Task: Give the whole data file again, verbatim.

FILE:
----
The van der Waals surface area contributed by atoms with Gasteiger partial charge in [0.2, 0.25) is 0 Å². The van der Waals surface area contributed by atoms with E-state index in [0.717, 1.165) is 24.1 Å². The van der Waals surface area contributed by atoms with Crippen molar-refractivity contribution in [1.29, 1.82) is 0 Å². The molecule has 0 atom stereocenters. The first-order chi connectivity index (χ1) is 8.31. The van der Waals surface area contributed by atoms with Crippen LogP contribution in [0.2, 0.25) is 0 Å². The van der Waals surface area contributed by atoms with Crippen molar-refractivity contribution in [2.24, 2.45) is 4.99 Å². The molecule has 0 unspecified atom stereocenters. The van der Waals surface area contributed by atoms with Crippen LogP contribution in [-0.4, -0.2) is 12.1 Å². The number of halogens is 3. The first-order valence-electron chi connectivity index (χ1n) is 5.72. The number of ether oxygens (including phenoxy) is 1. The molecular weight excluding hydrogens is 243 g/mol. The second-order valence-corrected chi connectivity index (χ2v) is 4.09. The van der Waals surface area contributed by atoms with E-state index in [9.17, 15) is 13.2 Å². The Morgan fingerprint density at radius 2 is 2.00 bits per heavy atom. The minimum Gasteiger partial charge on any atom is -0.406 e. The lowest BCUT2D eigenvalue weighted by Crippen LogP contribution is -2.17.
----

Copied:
The van der Waals surface area contributed by atoms with Gasteiger partial charge in [0.2, 0.25) is 0 Å². The van der Waals surface area contributed by atoms with E-state index in [0.717, 1.165) is 24.1 Å². The van der Waals surface area contributed by atoms with Crippen molar-refractivity contribution in [1.29, 1.82) is 0 Å². The molecule has 0 atom stereocenters. The first-order chi connectivity index (χ1) is 8.31. The van der Waals surface area contributed by atoms with Crippen LogP contribution in [0.2, 0.25) is 0 Å². The van der Waals surface area contributed by atoms with Crippen molar-refractivity contribution in [2.24, 2.45) is 4.99 Å². The molecule has 0 unspecified atom stereocenters. The van der Waals surface area contributed by atoms with Crippen LogP contribution in [-0.4, -0.2) is 12.1 Å². The number of halogens is 3. The first-order valence-electron chi connectivity index (χ1n) is 5.72. The number of ether oxygens (including phenoxy) is 1. The molecular weight excluding hydrogens is 243 g/mol. The second-order valence-corrected chi connectivity index (χ2v) is 4.09. The van der Waals surface area contributed by atoms with E-state index in [9.17, 15) is 13.2 Å². The Morgan fingerprint density at radius 2 is 2.00 bits per heavy atom. The minimum Gasteiger partial charge on any atom is -0.406 e. The lowest BCUT2D eigenvalue weighted by Crippen LogP contribution is -2.17.